The Grand Prize (The Custom Website) will be awarded in a random drawing to take place on the last day of the festivities. To get your name in that drawing, all you have to do is enter any or all of the four contests being held.

To increase you odds, you can receive additional entries into the drawing just by helping us spread the word about the contest. Simply announce the contest on your blog or forum, let us know about it via email, and you'll be given another entry into the drawing. You can read more about this option at

Grand Prize
A custom designed writer's website to showcase your craft.
That's a $600 value provided by Purple Squirrel Web Design (
Purple Squirrel is a web design company that focuses on writers and the writing industry.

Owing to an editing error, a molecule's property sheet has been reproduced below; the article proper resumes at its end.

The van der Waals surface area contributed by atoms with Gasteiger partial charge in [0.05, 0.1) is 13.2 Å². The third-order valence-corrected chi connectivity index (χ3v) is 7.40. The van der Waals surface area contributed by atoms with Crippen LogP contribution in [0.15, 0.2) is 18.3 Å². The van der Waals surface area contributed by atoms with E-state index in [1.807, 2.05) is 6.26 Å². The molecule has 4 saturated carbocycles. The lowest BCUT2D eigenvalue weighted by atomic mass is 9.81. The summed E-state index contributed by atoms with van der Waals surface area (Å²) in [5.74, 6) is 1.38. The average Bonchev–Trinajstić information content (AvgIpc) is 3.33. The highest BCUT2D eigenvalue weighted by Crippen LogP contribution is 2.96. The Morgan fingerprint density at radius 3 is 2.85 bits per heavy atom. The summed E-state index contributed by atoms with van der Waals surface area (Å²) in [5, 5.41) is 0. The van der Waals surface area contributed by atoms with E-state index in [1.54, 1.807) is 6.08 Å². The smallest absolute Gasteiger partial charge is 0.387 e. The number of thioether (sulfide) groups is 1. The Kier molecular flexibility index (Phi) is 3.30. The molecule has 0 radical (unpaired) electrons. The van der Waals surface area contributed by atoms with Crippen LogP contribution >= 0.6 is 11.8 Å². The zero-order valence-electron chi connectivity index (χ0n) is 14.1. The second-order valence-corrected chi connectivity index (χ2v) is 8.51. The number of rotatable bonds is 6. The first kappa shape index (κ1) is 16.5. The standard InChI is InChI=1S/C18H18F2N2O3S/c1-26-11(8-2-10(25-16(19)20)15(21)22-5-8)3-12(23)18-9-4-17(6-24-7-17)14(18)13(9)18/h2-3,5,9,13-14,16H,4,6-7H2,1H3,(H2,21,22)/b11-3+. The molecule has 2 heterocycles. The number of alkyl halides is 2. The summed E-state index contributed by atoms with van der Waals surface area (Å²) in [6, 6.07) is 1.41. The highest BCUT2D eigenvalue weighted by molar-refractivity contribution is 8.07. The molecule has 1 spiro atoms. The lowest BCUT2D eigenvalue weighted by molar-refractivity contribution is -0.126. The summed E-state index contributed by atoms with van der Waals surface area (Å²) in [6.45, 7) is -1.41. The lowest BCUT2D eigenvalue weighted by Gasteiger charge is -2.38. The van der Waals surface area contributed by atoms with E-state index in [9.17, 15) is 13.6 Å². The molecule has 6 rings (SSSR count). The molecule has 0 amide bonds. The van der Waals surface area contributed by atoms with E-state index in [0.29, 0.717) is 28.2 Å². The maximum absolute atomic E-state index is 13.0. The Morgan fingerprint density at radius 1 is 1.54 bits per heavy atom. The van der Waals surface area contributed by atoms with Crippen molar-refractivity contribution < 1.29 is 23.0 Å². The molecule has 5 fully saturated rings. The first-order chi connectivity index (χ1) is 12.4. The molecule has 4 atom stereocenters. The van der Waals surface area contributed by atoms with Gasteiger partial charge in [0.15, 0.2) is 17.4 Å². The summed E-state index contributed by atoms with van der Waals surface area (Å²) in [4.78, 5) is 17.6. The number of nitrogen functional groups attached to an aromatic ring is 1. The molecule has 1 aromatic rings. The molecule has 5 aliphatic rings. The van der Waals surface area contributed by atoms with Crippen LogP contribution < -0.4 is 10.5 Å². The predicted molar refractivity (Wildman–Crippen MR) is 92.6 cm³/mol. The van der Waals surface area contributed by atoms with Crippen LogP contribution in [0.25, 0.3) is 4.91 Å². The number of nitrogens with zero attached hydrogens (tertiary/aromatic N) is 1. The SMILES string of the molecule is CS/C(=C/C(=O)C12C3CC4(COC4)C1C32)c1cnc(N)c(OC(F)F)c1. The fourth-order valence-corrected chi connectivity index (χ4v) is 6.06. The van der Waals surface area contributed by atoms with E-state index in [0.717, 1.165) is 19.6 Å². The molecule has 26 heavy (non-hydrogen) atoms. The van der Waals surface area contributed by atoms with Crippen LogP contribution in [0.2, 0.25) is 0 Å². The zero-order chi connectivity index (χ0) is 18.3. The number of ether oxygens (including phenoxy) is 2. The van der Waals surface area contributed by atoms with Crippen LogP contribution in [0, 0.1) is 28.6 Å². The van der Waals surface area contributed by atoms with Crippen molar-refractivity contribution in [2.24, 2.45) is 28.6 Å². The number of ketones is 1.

You already know their work because they are QT Blogger Carolyn Kaufman, and Patrick McDonald, the creator of QueryTracker.

Good luck. And thank you all for two great years.

For details about the contests go to

Tuesday, March 31, 2009

"Mending Lucille" nominated for Family Therapists' Award and Crichton Award

It is official, "Mending Lucille" has been nominated for the Family Therapists' Award and the Crichton Award for 2009!

Being Nominated for the Family Therapists Award is very meaningful for Sarah and myself . It recognises the contribution our book has made in tackling a very sensitive topic, the loss of a parent or central carer, and in making available to therapists, counselors, teachers and others involved with children in such a traumatic loss, a resource that is able to reach and help the child at their point of need. Adults too have responded deeply to the book and have found it therapeutic in helping them deal with such a loss, even though years in their past.